Please use this identifier to cite or link to this item: http://hdl.handle.net/2440/110503
Citations
Scopus Web of Science® Altmetric
?
?
Type: Journal article
Title: Disrupted epithelial/macrophage crosstalk via Spinster homologue 2-mediated S1P signaling may drive defective macrophage phagocytic function in COPD
Author: Tran, H.
Jersmann, H.
Truong, T.
Hamon, R.
Roscioli, E.
Ween, M.
Pitman, M.
Pitson, S.
Hodge, G.
Reynolds, P.
Hodge, S.
Citation: PLoS ONE, 2017; 12(11):e0179577-1-e0179577-14
Publisher: PLOS - Public Library of Science
Issue Date: 2017
ISSN: 1932-6203
1932-6203
Statement of
Responsibility: 
Hai B. Tran, Hubertus Jersmann, Tung Thanh Truong, Rhys Hamon, Eugene Roscioli, Miranda Ween, Melissa R. Pitman, Stuart M. Pitson, Greg Hodge, Paul N. Reynolds, Sandra Hodge
Abstract: Introduction: We have previously established a link between impaired phagocytic capacity and deregulated S1P signaling in alveolar macrophages from COPD subjects. We hypothesize that this defect may include a disruption of epithelial-macrophage crosstalk via Spns2-mediated intercellular S1P signaling. Methods: Primary alveolar macrophages and bronchial epithelial cells from COPD subjects and controls, cell lines, and a mouse model of chronic cigarette smoke exposure were studied. Cells were exposed to 10% cigarette smoke extract, or vehicle control. Spns2 expression and subcellular localization was studied by immunofluorescence, confocal microscopy and RT-PCR. Phagocytosis was assessed by flow-cytometry. Levels of intra- and extracellular S1P were measured by S1P [3H]-labeling. Results: Spns2 expression was significantly increased (p<0.05) in alveolar macrophages from current-smokers/COPD patients (n = 5) compared to healthy nonsmokers (n = 8) and non-smoker lung transplant patients (n = 4). Consistent with this finding, cigarette smoke induced a significant increase in Spns2 expression in both human alveolar and THP-1 macrophages. In contrast, a remarkable Spns2 down-regulation was noted in response to cigarette smoke in 16HBE14o- cell line (p<0.001 in 3 experiments), primary nasal epithelial cells (p<0.01 in 2 experiments), and in smoke-exposed mice (p<0.001, n = 6 animals per group). Spns2 was localized to cilia in primary bronchial epithelial cells. In both macrophage and epithelial cell types, Spns2 was also found localized to cytoplasm and the nucleus, in line with a predicted bipartile Nuclear Localization Signal at the position aa282 of the human Spns2 sequence. In smoke-exposed mice, alveolar macrophage phagocytic function positively correlated with Spns2 protein expression in bronchial epithelial cells. Conclusion: Our data suggest that the epithelium may be the major source for extracellular S1P in the airway and that there is a possible disruption of epithelial/macrophage cross talk via Spns2-mediated S1P signaling in COPD and in response to cigarette smoke exposure.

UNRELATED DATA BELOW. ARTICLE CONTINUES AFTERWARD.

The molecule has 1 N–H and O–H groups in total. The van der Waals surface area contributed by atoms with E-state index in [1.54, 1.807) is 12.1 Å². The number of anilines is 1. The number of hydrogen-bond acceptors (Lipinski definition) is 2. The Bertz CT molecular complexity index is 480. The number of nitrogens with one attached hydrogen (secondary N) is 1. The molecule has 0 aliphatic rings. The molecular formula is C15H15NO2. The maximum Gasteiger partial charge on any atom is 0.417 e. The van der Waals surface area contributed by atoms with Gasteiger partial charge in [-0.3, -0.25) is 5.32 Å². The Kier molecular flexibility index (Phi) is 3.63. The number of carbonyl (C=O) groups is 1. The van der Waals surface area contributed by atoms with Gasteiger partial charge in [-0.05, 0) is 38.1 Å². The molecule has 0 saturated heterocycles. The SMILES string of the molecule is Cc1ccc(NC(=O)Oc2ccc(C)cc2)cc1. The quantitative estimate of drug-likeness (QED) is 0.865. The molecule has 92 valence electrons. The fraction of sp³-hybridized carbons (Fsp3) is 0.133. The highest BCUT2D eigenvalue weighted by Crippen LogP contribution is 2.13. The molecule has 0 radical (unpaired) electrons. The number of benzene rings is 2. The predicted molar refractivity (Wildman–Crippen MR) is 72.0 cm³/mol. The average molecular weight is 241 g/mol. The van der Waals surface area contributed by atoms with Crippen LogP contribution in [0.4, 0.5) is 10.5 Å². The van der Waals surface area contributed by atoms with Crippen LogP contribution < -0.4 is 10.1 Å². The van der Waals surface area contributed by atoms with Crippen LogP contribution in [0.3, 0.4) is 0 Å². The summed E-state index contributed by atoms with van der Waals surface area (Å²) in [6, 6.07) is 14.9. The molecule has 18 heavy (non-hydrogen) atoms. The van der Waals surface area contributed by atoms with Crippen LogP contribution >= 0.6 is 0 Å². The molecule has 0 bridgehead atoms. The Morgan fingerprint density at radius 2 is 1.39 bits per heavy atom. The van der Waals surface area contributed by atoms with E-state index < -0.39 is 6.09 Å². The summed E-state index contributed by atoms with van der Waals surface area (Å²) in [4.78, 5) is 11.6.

Keywords: Epithelial Cells
Rights: © 2017 Tran et al. This is an open access article distributed under the terms of the Creative Commons Attribution License, which permits unrestricted use, distribution, and reproduction in any medium, provided the original author and source are credited.
RMID: 0030077129
DOI: 10.1371/journal.pone.0179577
Grant ID: http://purl.org/au-research/grants/nhmrc/1044414
Appears in Collections:Medicine publications

Files in This Item:
File Description SizeFormat 
hdl_110503.pdfPublished version15.55 MBAdobe PDFView/Open


Items in DSpace are protected by copyright, with all rights reserved, unless otherwise indicated.